I admit that I can sometimes be a curmudgeon. On some matters I can be quite conservative. I think the designated hitter is an affront to the game of baseball, for example. But I am especially curmudgeonly about language. One of the things that grinds my gears the hardest is made-up words. Continue reading “Stop With The Made-up Words”
The images of Americans waving Nazi flags and giving sieg heil salutes in my state of Virginia sicken me. Our nation sacrificed the blood of hundreds of thousands of its sons and daughters fighting fascism, and we prevailed. Would our grandfathers be proud to see these racist shitbags parading around in their make-believe Nazi costumes today? Chanting Hitler’s slogans? Continue reading “Not so fast, fascists”
My hero and favorite author, Edward Abbey, sometimes referred to himself as a redneck philosopher. Abbey was born and raised in Appalachia, but lived most of his life in the Southwest. He was a Fulbright Scholar and attained a Master’s in Philosophy, examining the relationship between anarchy and morality. He did a post-graduate writing fellowship at Stanford and published over 30 books in his lifetime. Not bad for a hillbilly kid from rural Pennsyltucky.
Rednecks have a poor reputation in modern American society, and deservedly so. Stereotypically, rednecks are under-educated, insular, bigoted, xenophobic and narrow-minded. But that’s just the stereotype. Of course there are exceptions to every stereotype. It’s interesting to see what happens when the redneck rises above the stereotype. Continue reading “The redneck awakening”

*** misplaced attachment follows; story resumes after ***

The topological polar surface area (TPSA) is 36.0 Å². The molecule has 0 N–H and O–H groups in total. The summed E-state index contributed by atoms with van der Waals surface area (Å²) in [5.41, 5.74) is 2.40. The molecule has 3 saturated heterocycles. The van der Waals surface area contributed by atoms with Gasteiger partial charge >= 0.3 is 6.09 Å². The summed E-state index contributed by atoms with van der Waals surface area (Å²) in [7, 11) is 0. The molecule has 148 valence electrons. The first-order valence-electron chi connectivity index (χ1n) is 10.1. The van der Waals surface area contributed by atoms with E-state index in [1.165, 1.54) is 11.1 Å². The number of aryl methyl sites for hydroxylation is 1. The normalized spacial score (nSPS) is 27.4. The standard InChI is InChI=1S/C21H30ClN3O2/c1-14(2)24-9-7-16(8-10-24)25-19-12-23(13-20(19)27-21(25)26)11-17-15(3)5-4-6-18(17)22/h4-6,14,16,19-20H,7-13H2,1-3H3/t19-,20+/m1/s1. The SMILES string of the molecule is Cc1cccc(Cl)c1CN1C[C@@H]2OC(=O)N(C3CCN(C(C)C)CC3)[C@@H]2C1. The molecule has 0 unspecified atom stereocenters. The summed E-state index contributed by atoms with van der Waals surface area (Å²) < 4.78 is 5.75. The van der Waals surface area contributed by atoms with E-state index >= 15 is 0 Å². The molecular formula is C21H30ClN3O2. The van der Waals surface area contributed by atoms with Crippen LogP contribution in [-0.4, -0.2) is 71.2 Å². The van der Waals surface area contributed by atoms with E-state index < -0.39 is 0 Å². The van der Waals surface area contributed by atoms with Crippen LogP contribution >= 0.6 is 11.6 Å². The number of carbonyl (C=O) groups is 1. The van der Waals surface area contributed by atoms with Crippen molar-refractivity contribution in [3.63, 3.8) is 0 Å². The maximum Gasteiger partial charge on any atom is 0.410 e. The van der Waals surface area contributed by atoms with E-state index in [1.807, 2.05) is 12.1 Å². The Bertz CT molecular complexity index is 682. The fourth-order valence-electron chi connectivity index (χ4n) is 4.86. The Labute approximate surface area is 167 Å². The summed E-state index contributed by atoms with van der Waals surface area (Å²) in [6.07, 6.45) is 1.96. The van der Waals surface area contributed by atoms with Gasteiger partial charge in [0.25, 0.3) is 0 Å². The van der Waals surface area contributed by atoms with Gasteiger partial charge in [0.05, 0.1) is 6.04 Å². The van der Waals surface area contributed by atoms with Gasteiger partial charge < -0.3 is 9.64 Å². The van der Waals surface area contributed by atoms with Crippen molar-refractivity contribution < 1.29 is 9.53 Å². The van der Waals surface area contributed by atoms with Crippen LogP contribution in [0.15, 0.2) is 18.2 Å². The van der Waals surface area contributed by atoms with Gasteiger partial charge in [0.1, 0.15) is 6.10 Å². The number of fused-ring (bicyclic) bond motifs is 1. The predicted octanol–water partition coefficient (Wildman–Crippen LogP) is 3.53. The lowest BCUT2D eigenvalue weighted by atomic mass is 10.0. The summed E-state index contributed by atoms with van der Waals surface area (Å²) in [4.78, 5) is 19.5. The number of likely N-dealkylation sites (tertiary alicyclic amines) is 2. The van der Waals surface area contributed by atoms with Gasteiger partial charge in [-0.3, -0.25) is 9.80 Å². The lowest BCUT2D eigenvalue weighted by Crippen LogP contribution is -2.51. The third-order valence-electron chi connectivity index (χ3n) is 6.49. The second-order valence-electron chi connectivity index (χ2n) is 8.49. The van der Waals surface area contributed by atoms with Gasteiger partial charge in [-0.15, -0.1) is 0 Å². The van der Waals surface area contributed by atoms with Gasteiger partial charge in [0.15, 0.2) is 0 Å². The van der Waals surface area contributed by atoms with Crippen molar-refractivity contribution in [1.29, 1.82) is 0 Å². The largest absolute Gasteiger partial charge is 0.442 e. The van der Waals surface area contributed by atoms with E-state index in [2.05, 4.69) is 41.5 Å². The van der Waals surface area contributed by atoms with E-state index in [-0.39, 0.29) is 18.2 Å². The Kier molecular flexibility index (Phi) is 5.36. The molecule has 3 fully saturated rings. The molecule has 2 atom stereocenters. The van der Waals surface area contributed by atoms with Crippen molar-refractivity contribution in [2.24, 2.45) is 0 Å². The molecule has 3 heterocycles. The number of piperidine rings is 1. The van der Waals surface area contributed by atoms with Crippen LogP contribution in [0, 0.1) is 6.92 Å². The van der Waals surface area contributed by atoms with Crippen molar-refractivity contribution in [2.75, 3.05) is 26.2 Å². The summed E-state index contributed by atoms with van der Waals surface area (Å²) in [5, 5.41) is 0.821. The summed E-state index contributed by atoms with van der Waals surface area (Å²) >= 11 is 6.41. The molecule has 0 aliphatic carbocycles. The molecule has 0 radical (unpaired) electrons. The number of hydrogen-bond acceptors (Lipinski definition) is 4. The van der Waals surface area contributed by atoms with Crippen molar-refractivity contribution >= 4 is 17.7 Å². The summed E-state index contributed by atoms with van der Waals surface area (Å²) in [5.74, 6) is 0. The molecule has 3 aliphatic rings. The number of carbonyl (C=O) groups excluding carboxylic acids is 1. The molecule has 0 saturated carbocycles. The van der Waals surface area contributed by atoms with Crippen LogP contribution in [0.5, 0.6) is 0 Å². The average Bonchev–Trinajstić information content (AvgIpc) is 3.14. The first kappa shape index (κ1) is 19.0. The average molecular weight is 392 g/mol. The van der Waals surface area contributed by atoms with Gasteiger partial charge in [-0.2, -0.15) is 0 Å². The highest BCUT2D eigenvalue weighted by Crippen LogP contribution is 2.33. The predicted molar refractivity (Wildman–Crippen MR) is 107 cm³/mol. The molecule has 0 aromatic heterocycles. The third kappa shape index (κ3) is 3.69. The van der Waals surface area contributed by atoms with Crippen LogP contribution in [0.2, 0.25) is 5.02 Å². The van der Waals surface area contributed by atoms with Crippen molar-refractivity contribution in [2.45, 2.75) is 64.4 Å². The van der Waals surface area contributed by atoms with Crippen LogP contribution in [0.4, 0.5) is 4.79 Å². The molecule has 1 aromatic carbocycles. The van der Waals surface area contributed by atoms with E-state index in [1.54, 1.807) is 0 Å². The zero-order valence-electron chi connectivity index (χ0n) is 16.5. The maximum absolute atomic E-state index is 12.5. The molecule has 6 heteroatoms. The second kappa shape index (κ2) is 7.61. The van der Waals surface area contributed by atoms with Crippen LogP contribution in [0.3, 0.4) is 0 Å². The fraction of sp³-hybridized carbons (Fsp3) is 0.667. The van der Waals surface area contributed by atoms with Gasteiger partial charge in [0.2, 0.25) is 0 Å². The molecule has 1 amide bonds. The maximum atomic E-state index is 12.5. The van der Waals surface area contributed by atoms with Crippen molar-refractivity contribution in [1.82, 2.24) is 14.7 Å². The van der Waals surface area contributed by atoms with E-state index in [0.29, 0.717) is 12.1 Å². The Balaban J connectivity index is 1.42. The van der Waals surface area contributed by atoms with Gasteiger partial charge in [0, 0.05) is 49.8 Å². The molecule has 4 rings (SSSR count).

For nearly 100 years, the land that is today the Bubye Valley Conservancy (BVC) of Zimbabwe was not wilderness. The land was a cattle ranch. Wild animals were intentionally wiped out, for fear of disease transmission, and to eliminate predators that would kill cattle. For nearly a century, the land hosted a cattle monoculture, devoid of wildlife; and elephants, rhinos, leopards and lions were completely wiped out. For a century this land was the furthest thing in the world from wilderness. Continue reading “The Myth of Wild Africa”
There’s a quote I heard recently that was represented as Taoist, but I can’t confirm its origin. It certainly sounds like something Lao Tzu could have said. It goes: “A man who desires to be miserable will find plenty of reasons to support his cause.”
This quote perfectly represents for me the current state of politics within the Republican Party in America. Donald Trump panders to people who desire misery through his platform of pessimism and gloom. Continue reading “The Politics of Pessimism”
For no particular reason I’ve been thinking about gadgets lately. Those inventions that claim to “make life easier.” If a gadget could truly make the trials and tribulations of life easier, then I’d be all for it. But I’ve never seen a gadget that could mend a broken heart, or deal with the horrible attitude of a surly employee on a Monday morning. If only there was a gadget that would pay my mortgage, that would make my life easier.
Here are five examples of inventions that I could live without: Continue reading “Most Useless Inventions”
I keep pondering the issue of life. What it means. Life on earth. We know that life on earth has existed for around 3.5 billion years, and that the sun will grow in intensity until it makes the earth uninhabitable to life in somewhere between 1.75 and 3.25 billion years from now.
Time is running out. Life on earth is somewhere in a late mid-life crisis. Continue reading “The Final Frontier”